(JAMAICA GLEANER) – The Clarendon woman who used a piece of board to beat her two-year-old daughter to death because the child defecated on herself will likely spend no time in prison.
Delreta Smith, 53, was sentenced last Friday to three years in prison, but Justice Courtney Daye ordered that the sentence be suspended for two years.
This means that if Smith does not commit a criminal offence over the next 24 months, she won’t have to serve the sentence.
At the time the sentence was handed down in the Home Circuit Court in downtown Kingston, the mother of 12 – two of whom were born after the gruesome death of two-year-old Sherene Smith in 2006 – was in the May Pen Hospital awaiting surgery.
“She is fighting a particular illness and may not have long with us,” her attorney Sean Osbourne revealed in court as he pleaded with Daye to show mercy and not send her to prison.
Smith pleaded guilty to manslaughter in the Clarendon Circuit Court in January and later admitted to probation officers that she “used a piece of stick to hit the child as a means of teaching her bowel control”.
“The incident has left her distraught and has worsened her medical condition,” one probation officer noted in her social enquiry report.
While acknowledging her remorse, Daye said he had to compare her account of how Sherene died with the post-mortem report, which indicated that the two-year-old had blood in both kidneys and laceration to the posterior wall of the small intestine.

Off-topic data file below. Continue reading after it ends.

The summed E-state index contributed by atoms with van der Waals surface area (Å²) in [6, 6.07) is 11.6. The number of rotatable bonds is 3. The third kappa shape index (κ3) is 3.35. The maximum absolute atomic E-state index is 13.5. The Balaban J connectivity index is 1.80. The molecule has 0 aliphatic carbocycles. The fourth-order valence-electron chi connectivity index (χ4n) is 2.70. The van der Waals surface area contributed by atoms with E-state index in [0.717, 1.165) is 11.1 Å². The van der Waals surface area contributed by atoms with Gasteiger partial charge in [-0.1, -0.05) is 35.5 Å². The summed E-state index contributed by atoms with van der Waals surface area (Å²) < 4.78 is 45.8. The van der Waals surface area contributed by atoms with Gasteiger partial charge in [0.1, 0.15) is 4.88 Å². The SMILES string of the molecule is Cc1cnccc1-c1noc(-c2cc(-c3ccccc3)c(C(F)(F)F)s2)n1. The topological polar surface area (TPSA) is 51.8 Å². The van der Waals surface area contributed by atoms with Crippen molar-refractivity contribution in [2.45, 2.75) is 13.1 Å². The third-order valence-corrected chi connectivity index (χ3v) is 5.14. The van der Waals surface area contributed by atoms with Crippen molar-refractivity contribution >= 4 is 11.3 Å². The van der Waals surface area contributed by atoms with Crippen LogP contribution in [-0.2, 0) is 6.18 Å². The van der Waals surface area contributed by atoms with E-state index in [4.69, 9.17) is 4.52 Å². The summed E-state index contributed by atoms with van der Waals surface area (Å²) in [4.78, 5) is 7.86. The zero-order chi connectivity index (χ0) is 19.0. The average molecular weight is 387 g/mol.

“Cause of death: hypovolemic shock due to rupture to intestines and blunt trauma to kidneys,” the report concluded.
“What it suggests is that the trauma was not only to her (Sherene’s) foot as the mother said, but there must have been trauma to other parts of the body,” Daye noted.
But Daye, in a very detailed explanation of his decision to impose a suspended sentence, said he took into account the fact that Smith pleaded guilty on the first relevant date and is entitled to a 50 per cent reduction in her sentence.
“There is a public outcry against violence towards children and other vulnerable persons, but this is not the worst case of manslaughter. It is not a case of neglect or constant abuse,” he said.
He noted, too, that the case had been before the courts for 12 years (11 years in the parish court) and that she has no previous convictions.
“If her trial had proceeded in a reasonable time and she was given a custodial sentence, she would have served it and be out already,” Daye reasoned.
Smith’s male companion, Dingwall Green, is also charged with murder in connection with Sherene’s death and is to appear before the Clarendon Circuit Court tomorrow.